Literature and Life: Landscape Encounters
Writing is an activity that is practised, and in being practised it is ever on the move. Even while standing still it composes a travelogue: of a journey around a room, for instance, cluttered with things; of a collection of things and how they bundle together to express a mood, an atmosphere of affect. Or else, writing is a journey through a landscape and how it is perceived, what carries significance for you the perceiver, and how your landscape encounter arouses site specific action, how the landscape looks back at you, how the landscape sees. How a landscape encounter erupts in the capacity to affect, as well as enabling sufficient sensitivity to be affected. This is where I will venture below, toward a series of landscape encounters.
Writing is a practice, much as art or architecture is practised, it creates transversal relays between thinking and doing. What does it mean to undertake a transversal approach to writing? Transversality is a concept intended for practical use. It is signed by the thinker, psychoanalyst, and philosopher Félix Guattari, who was also a practitioner exploring ways of undertaking group analysis: how to work collectively in order to rearticulate individual problems with societal structures, rather than remaining trapped in the delimited dialogical universe of analyst and analysand. Guattari is said to have borrowed the concept of transversality from Ginnette Michaud, a student of medicine and psychology, and a visitor to the by now famous La Borde clinic, south of Paris. It is important to remember that transversality is a concept that has work to do, it is a concept-tool. When it comes to transversal writing this work concerns the creation of connections, how to transgress norms, challenge clichés, deviate from habitual modes of expression, and defy power relations where they become oppressive. Transversal writing forges connections between what Guattari has called the three ecologies, across mental, social, and environmental ecologies, which is immediately an indication of how ‘ecology’ is more than simply a special interest for nature lovers or a domain of specialisation for natural scientists. For the purposes of this exercise, I am specifically interested in how transversal writing covers distances, and lends itself to an instructional mode.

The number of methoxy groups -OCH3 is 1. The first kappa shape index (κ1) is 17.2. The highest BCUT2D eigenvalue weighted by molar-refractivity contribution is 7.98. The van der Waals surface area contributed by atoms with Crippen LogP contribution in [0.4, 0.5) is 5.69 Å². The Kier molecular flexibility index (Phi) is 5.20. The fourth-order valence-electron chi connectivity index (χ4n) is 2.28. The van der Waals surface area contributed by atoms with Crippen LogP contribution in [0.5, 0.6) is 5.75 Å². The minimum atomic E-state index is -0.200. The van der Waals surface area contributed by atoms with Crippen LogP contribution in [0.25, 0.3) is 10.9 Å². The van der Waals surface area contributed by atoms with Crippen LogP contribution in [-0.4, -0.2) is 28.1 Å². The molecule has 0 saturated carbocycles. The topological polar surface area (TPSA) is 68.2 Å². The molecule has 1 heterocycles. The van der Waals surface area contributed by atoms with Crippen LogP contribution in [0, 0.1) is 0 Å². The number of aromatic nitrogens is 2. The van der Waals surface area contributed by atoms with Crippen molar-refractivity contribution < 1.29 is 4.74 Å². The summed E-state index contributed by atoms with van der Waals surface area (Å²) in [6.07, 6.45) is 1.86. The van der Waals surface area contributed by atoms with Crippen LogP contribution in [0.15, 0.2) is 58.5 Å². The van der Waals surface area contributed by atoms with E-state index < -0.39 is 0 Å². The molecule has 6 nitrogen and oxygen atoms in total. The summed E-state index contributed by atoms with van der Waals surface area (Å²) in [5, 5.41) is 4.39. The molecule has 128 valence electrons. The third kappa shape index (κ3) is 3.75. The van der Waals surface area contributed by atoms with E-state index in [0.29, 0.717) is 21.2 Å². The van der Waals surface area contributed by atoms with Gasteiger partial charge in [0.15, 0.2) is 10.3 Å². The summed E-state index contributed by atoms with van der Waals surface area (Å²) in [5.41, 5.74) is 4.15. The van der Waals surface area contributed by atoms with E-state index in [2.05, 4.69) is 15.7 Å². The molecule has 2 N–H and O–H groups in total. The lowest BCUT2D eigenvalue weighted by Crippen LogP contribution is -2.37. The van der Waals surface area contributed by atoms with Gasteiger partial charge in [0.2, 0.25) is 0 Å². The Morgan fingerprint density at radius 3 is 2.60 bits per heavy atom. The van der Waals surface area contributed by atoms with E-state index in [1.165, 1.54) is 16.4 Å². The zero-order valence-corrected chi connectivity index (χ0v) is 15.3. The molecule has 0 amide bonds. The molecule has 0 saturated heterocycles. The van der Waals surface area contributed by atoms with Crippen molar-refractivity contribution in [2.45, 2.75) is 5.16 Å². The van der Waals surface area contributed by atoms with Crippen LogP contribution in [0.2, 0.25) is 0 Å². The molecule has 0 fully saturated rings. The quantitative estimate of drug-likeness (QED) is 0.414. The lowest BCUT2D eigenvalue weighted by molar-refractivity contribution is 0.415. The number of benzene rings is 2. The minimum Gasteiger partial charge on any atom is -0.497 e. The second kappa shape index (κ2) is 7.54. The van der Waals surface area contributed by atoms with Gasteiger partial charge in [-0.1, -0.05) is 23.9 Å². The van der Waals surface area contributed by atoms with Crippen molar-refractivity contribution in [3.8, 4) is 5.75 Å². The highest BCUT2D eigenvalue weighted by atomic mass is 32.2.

The instructional mode takes the simple instruction and pushes it to its limits. An instruction necessarily produces something, but the outcome may not be what you expected. An architectural brief, for example, can be understood as a set of instructions, and in every instance this requires the labour of interpretation. Even the simplest instructions, such as those drafted by Sol Le Witt for his Wall Drawing #258 from 1975 dedicated to Agnes Martin, lend themselves to surprising effects when carried out in different contexts. Interpretation becomes less a matter of being faithful than of creating something entirely new: Less interpretation than experimental constructivism.